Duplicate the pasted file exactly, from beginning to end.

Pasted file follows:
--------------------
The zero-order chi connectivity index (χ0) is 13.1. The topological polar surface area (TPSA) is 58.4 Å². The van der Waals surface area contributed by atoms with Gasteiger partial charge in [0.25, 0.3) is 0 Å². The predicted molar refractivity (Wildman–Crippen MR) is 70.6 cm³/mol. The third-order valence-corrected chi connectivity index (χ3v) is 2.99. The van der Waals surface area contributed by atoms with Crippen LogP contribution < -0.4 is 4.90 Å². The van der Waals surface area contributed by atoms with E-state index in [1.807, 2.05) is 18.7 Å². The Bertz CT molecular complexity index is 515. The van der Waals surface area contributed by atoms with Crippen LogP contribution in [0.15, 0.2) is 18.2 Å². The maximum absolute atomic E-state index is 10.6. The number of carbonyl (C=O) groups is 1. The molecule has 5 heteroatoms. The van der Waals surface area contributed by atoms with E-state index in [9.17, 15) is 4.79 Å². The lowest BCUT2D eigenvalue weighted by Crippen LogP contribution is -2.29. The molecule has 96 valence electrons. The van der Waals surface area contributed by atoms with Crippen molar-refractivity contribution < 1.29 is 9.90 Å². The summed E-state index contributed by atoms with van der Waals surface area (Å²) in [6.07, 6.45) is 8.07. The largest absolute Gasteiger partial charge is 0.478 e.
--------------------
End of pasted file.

The zero-order chi connectivity index (χ0) is 13.1. The topological polar surface area (TPSA) is 58.4 Å². The van der Waals surface area contributed by atoms with Gasteiger partial charge in [0.25, 0.3) is 0 Å². The predicted molar refractivity (Wildman–Crippen MR) is 70.6 cm³/mol. The third-order valence-corrected chi connectivity index (χ3v) is 2.99. The van der Waals surface area contributed by atoms with Crippen LogP contribution < -0.4 is 4.90 Å². The van der Waals surface area contributed by atoms with E-state index in [1.807, 2.05) is 18.7 Å². The Bertz CT molecular complexity index is 515. The van der Waals surface area contributed by atoms with Crippen LogP contribution in [0.15, 0.2) is 18.2 Å². The maximum absolute atomic E-state index is 10.6. The number of carbonyl (C=O) groups is 1. The molecule has 5 heteroatoms. The van der Waals surface area contributed by atoms with E-state index in [9.17, 15) is 4.79 Å². The lowest BCUT2D eigenvalue weighted by Crippen LogP contribution is -2.29. The molecule has 96 valence electrons. The van der Waals surface area contributed by atoms with Crippen molar-refractivity contribution < 1.29 is 9.90 Å². The summed E-state index contributed by atoms with van der Waals surface area (Å²) in [6.07, 6.45) is 8.07. The largest absolute Gasteiger partial charge is 0.478 e.